Only one candidate will run to replace Avon mayor in recall vote | VailDaily.com
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Only one candidate will run to replace Avon mayor in recall vote

Beatriz Bustamante files a petition to run for a Town Council seat if Sarah Smith Hymes is recalled

The Avon recall election is set to take place with general election in November.
Chris Dillmann/Vail Daily

For the upcoming Nov. 2 recall election in Avon, residents were given the opportunity to run for the Town Council seats of Mayor Sarah Smith Hymes or Tamra Underwood if either recall proved successful. However, only one candidate submitted a petition by the deadline to be considered as a replacement.

Beatriz Bustamante filed a petition to run for a town council seat in the event that Sarah Smith Hymes is recalled in November. Should voters decide to recall Smith Hymes, Bustamante would be elected as an Avon Town Council member, so long as she receives at least one vote.

No candidates filed a petition to run in the event that Underwood is recalled. If Underwood is recalled, there would be a vacancy for her Town Council seat and council would be required to appoint someone to her position within 75 days of the election results being certified.



Also on the ballot will be a 200-word summary, provided by the Avon Recall Committee, which includes the entity’s reasons for seeking the recall of Smith Hymes and Underwood.

In this summary, the committee cites that the council members have been “acting contrary to Avon residents’ desires,” referencing the Hahnewald Barn controversy. It also cites that the council members have “not eliminated a 2% Avon real estate transfer tax,” calling the tax a “huge additional tax” that could cause real estate sales to fall through.

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In response, Smith Hymes and Underwood will also have the opportunity to provide a 300-word justification of why they should stay in office for the ballot.

In Underwood’s statement, she references her “abundance of homegrown pride” having lived in Avon for “nearly 50 years.”

“The work I’ve carried out alongside my fellow council members is far greater and more substantive than the issues I’m being attacked for,” the statement reads.

In Smith Hymes’ statement, she writes that during her last seven years on town council, she has led in “COVID response, water management and drought planning, affordable housing, climate action, public lands access, transportation and collaboration.”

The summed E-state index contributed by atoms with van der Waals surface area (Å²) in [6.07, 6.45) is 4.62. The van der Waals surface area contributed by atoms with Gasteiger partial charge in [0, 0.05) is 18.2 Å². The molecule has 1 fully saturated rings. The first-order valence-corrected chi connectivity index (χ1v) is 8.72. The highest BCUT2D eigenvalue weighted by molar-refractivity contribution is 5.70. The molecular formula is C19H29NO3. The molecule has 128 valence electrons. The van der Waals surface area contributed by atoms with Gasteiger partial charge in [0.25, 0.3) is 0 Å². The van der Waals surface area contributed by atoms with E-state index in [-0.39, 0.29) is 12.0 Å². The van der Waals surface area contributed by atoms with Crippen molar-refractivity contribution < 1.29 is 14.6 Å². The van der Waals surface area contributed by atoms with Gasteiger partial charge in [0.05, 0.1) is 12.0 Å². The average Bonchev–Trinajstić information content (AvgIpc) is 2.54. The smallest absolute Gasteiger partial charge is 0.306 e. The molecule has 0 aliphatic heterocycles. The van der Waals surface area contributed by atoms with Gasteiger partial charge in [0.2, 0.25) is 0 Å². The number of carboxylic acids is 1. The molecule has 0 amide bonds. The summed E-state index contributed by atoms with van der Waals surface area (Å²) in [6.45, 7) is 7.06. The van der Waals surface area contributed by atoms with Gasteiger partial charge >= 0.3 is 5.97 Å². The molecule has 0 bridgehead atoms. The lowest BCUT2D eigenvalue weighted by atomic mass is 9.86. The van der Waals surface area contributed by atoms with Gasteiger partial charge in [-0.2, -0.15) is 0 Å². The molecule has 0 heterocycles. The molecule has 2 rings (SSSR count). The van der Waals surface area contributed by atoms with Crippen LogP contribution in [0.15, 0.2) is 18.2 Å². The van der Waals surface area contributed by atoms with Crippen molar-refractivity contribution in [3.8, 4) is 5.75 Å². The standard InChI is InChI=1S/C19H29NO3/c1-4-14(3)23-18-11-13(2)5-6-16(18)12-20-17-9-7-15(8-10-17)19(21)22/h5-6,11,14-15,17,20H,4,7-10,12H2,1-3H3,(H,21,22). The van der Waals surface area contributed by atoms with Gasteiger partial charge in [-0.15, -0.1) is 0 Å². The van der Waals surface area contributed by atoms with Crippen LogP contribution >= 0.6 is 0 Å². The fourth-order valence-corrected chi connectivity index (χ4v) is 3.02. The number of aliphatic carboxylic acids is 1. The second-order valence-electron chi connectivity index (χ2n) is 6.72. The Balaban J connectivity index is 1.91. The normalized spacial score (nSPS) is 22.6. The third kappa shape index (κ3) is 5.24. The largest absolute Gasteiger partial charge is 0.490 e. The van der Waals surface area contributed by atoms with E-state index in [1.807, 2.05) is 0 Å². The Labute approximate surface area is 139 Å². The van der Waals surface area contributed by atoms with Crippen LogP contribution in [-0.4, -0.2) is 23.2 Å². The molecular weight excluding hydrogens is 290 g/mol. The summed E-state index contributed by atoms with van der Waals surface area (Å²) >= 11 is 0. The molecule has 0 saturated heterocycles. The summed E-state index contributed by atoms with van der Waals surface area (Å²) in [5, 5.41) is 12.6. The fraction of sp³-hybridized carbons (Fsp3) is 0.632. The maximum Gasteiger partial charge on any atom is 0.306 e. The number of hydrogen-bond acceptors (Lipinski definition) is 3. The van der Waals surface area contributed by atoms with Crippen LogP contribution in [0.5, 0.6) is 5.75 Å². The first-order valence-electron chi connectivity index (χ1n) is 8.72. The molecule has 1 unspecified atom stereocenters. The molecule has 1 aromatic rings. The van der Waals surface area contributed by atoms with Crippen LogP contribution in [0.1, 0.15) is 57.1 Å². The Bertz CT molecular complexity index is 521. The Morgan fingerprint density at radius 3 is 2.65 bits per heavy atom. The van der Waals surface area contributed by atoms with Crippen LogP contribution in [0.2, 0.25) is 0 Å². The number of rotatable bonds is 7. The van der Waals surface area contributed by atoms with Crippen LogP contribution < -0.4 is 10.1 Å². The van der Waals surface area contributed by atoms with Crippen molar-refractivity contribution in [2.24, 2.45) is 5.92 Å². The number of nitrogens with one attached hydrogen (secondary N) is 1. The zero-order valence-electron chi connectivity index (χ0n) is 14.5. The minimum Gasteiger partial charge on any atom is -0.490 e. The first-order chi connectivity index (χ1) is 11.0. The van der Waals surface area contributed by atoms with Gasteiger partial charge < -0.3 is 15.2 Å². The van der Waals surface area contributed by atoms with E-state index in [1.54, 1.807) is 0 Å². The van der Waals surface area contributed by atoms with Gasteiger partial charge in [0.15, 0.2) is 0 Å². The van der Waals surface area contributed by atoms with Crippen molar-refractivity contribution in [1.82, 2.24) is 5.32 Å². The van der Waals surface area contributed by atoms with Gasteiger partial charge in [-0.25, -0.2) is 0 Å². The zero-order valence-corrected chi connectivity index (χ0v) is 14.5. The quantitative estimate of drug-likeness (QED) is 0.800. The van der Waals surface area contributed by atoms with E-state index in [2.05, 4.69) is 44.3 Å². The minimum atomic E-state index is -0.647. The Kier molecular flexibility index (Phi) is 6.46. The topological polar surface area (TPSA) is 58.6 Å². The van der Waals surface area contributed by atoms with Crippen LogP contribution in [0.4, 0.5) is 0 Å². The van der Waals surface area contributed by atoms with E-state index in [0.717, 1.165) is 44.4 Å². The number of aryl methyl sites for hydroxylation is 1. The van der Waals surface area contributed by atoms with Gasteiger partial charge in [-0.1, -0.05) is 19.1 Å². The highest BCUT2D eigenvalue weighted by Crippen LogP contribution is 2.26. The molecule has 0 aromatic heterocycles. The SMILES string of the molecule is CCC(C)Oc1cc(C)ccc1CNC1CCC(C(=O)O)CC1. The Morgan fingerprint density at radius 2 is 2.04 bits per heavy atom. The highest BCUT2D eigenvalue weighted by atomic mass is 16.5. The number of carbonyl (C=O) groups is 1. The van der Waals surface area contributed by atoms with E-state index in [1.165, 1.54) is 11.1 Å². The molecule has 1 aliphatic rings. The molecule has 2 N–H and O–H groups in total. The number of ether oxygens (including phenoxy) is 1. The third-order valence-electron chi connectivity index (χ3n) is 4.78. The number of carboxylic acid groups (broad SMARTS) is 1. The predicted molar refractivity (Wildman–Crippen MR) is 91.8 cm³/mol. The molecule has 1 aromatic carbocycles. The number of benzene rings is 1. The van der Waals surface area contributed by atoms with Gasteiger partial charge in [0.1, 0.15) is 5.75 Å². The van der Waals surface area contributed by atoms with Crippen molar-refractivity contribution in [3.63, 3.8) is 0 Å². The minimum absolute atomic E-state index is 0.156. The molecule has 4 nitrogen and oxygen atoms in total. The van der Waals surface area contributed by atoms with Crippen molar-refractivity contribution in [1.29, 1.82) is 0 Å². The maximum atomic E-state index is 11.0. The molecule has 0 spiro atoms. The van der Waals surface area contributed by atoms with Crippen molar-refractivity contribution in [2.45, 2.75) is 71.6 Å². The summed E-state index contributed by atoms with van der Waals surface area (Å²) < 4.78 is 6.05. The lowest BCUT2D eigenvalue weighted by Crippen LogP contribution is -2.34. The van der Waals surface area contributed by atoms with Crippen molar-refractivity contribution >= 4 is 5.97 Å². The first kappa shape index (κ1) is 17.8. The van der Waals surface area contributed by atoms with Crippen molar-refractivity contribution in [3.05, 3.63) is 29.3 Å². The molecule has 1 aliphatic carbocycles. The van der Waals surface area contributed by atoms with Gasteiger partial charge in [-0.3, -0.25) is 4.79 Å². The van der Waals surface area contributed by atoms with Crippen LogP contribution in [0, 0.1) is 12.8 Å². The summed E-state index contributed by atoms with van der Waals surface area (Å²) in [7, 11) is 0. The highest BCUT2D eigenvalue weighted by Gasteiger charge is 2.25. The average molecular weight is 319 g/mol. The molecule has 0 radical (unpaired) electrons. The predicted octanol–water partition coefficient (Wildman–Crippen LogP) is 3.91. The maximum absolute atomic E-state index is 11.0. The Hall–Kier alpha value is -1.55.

Smith Hymes calls the grounds for recall “baseless,” and says that voting to recall would “send a message to future candidates that you will not tolerate frivolous recall efforts to overturn regular election results and suppress voting rights.”

Both statements directly respond to the reasons listed in the Avon Recall Committee’s statement. Both Underwood and Smith Hymes write that while they did initially support repurposing the barn, they opted to let it be demolished after a community survey showed that was what residents wanted.

Of the real estate transfer tax, Underwood wrote that “all councilors agree that it’s the essential revenue source to fund the town’s capital expenditures.”

Smith Hymes’ statement adds that the tax has been supported by Avon town councils for 40 years and calls it “unjust” to “single out any councilor for recall or a policy supported by the entire council.”

Of the reasons themselves, Smith Hymes wrote that “policy differences shouldn’t be grounds for recall.”

Both Smith Hymes and Underwood were elected to Town Council in Nov. 2018 and have one year left in their terms. This is Smith Hymes’ second term on council.

Earlier this year, several members of the Avon Town Council alluded to the fact that the recall effort was a way to get members of the Avon Recall Committee, or those that share their views, elected to the council in a backdoor manner.

In her ballot statement, Smith Hymes wrote that “there is ample and timely opportunity for those who oppose the direction of Council to run for office themselves, or support candidates who share their views.”

None of the Avon Recall Committee members, or anyone associated with the group, filed a petition to run in the election.

At the Aug. 10 Town Council meeting, Tom Ruemmler, who has worked with the Recall Committee since the beginning of its effort, said that neither he nor members of the committee were intending to run. Ruemmler had run previously for a seat on the council in 2018 but failed to obtain enough votes to win a seat. Adrienne Perer, another member of the recall committee, also ran at that time but was not elected.

“You’ve been violating our voter rights, over and over again. And that’s what this petition is about; it has nothing to do with gender or getting in the back door,” Ruemmler said. “I’m not going to rerun; I don’t want to be associated with people that have this type of ethics and morals. The other people that I know that ran before, they don’t want to be associated with them either.”


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